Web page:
For years, Alex Linnenkohl has fought off critics’ notion that he was too small to play football at the next level. The 2006 Capital High School graduate has proven the doubters wrong with his play.
Linnenkohl, who finished his college career last season as one of Oregon State’s all-time best centers, signed a rookie free agent contract with the Chicago Bears on Tuesday afternoon, fulfilling his longtime dream of getting a chance to play in the NFL. He was one of two undrafted centers signed by Chicago, joining Mississippi State’s J.C. Brignone.
“This is all I’ve ever wanted,” Linnenkohl said Tuesday from Olivet Nazarene University in Bourbonnais, Ill., where the Bears will begin training camp Saturday. “It’s pretty surreal right now. It hasn’t really hit me yet.”
He was in Corvallis, Ore., on Monday, working out with former teammates at Oregon State in preparation for signing with an NFL team, when he got a call from Mike Tice, the Bears’ offensive line coach.
Linnenkohl bolted for Olympia, arriving early Tuesday morning before flying from Sea-Tac to Chicago a few hours later. Like all undrafted rookies, he signed a three-year contract, and he immediately got to work, meeting the coaching staff and getting fitted for pads. Chicago was one of eight teams interested in Linnenkohl.
Linnenkohl is one of two players with South Sound ties who will get their first chance with an NFL team this fall. Shelton High School graduate Caleb Schlauderaff, a former guard at the University of Utah, was a sixth-round draft pick by the Green Bay Packers in April.
Despite talk of Linnenkohl being undersized for a center (6-foot-2, 303 pounds), he’s nearly the same size as current Chicago center and former University of Washington player Olin Kreutz (6-2, 292), a 14-year veteran and six-time Pro Bowl selection.
Knowing that small players have had NFL success is inspiring to Linnenkohl.
“It’s a good feeling,” Linnenkohl said. “It’s a good motivation that (there are) guys the same size, or small, who are thriving.”
Pro Football Weekly described Linnenkohl as “a tough, smart competitive battler ... (who) knows how to play the game and has the savvy and positional instincts to develop into an eventual starter.”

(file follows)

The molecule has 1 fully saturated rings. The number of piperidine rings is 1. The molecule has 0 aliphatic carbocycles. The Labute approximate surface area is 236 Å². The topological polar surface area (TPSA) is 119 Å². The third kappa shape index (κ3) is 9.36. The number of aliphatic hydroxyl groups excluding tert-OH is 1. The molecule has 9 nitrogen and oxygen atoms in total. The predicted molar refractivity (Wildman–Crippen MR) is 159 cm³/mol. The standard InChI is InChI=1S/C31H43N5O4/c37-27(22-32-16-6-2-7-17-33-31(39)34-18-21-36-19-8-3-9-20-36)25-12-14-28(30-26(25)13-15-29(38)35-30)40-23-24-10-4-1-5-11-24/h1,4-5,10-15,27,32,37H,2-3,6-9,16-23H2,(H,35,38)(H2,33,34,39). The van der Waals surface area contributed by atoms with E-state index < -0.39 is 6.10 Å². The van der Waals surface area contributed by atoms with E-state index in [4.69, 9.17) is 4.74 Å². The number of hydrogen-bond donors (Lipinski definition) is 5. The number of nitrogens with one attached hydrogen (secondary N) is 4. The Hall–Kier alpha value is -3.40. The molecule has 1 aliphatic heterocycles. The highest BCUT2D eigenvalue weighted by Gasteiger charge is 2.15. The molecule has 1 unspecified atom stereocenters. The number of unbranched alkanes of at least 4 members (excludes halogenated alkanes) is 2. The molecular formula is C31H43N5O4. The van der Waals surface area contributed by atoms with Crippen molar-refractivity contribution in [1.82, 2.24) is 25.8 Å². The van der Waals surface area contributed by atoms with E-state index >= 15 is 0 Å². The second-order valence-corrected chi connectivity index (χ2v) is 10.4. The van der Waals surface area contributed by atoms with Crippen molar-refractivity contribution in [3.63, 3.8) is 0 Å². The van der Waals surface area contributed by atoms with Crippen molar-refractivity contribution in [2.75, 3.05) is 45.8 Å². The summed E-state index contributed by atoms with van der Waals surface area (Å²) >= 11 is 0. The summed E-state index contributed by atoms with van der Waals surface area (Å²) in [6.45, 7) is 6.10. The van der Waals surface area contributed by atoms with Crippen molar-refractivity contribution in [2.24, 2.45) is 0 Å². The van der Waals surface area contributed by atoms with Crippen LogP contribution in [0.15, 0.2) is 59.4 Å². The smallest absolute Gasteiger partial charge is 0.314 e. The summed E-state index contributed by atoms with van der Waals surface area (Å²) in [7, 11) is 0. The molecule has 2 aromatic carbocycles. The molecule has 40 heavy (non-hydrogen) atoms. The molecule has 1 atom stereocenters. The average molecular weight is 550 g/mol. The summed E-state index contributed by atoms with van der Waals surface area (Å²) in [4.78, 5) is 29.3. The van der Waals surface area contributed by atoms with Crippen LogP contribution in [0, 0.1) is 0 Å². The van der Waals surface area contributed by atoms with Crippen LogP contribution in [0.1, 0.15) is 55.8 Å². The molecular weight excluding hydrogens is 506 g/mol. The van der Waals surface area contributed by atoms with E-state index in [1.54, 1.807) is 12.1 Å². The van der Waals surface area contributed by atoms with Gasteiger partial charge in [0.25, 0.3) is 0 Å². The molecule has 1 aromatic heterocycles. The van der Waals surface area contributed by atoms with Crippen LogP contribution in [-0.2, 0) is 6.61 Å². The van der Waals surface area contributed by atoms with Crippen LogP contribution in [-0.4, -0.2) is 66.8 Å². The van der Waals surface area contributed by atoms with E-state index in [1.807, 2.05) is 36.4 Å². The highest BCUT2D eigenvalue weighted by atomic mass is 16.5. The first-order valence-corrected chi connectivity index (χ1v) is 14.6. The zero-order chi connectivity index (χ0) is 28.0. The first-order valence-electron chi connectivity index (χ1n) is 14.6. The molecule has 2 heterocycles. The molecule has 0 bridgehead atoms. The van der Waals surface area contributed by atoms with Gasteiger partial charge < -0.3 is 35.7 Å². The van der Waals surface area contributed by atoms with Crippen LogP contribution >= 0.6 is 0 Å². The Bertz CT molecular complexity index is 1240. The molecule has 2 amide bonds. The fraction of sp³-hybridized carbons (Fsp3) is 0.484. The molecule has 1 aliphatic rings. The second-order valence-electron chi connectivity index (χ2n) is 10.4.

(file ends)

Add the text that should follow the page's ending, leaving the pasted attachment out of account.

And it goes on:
“Alex has opportunities,” said Bill Linnenkohl, Alex’s father. “We’ll see what happens. Now it’s a matter of making the team.”
During his career at Oregon State, Linnenkohl excelled as a three-year starter and earned second-team all-Pacific-10 Conference honors last season.
He first got his start as a redshirt sophomore, then started 38 consecutive games. As a mainstay on the offensive line, he helped Jacquizz Rodgers rush for 1,000-plus yards in each of the past three seasons.
During Linnenkohl’s senior season, in which the Beavers went 5-7, scouts and agents began talking with Linnenkohl. That made Linnenkohl believe that playing the NFL could turn into a reality.
“Still, I never wanted to give up my hopes,” Linnenkohl said.
At Capital, Linnenkohl was a first-team all-Narrows League Bay Division selection and a member of The Olympian’s All-Area team as a senior in 2005. He signed with Oregon State after getting offers from schools such as California, Michigan State and Wake Forest.
The Bears finished 12-6 last season and lost to Green Bay, 21-14, in the NFC Championship Game. Their first 2011 exhibition game is Aug. 13 against the Buffalo Bills, and they open the regular season Sept. 11 against the Atlanta Falcons.
THE ALEX LINNENKOHL FILE
Height: 6-2. Weight: 303
College: Oregon State. High school: Capital (2006)
Bio: Signed an undrafted rookie free agent contract with the Chicago Bears. Will be reunited with former Oregon State teammate Stephen Paea (defensive tackle), who was a second-round draft pick by the Bears in April. Was a three-year starting center at Oregon State, starting 38 consecutive games. Second-team all-Pacific-10 as a senior. Named first-team all-Narrows League Bay Division and a member of The Olympian’s All-Area team as a high school senior in 2005. Earned a business degree from Oregon State. Three-time all-Pac-10 academic team member.
Meg Wochnick, staff writer